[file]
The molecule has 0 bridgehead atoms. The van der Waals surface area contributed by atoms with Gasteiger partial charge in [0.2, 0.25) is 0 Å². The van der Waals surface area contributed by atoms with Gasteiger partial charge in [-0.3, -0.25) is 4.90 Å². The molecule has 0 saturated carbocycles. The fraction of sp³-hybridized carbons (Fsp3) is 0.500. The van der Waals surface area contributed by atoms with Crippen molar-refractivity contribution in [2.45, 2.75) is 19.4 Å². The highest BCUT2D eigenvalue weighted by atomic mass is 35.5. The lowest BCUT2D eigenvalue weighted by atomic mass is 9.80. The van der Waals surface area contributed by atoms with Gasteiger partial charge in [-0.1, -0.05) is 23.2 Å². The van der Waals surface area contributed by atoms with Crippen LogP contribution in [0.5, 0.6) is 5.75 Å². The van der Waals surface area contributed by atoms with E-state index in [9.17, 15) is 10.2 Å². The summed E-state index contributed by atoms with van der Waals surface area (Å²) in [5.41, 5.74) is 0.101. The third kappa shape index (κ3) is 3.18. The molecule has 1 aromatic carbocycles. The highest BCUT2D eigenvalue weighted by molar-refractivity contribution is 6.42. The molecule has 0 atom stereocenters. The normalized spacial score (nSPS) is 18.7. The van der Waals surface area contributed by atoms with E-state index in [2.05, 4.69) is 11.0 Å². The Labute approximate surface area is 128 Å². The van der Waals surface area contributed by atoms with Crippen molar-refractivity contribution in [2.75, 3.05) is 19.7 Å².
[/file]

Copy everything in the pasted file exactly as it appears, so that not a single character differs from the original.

The molecule has 0 bridgehead atoms. The van der Waals surface area contributed by atoms with Gasteiger partial charge in [0.2, 0.25) is 0 Å². The van der Waals surface area contributed by atoms with Gasteiger partial charge in [-0.3, -0.25) is 4.90 Å². The molecule has 0 saturated carbocycles. The fraction of sp³-hybridized carbons (Fsp3) is 0.500. The van der Waals surface area contributed by atoms with Crippen molar-refractivity contribution in [2.45, 2.75) is 19.4 Å². The highest BCUT2D eigenvalue weighted by atomic mass is 35.5. The lowest BCUT2D eigenvalue weighted by atomic mass is 9.80. The van der Waals surface area contributed by atoms with Gasteiger partial charge in [-0.1, -0.05) is 23.2 Å². The van der Waals surface area contributed by atoms with Crippen LogP contribution in [0.5, 0.6) is 5.75 Å². The van der Waals surface area contributed by atoms with E-state index in [9.17, 15) is 10.2 Å². The summed E-state index contributed by atoms with van der Waals surface area (Å²) in [5.41, 5.74) is 0.101. The third kappa shape index (κ3) is 3.18. The molecule has 1 aromatic carbocycles. The highest BCUT2D eigenvalue weighted by molar-refractivity contribution is 6.42. The molecule has 0 atom stereocenters. The normalized spacial score (nSPS) is 18.7. The van der Waals surface area contributed by atoms with E-state index in [2.05, 4.69) is 11.0 Å². The Labute approximate surface area is 128 Å². The van der Waals surface area contributed by atoms with Crippen molar-refractivity contribution in [2.75, 3.05) is 19.7 Å².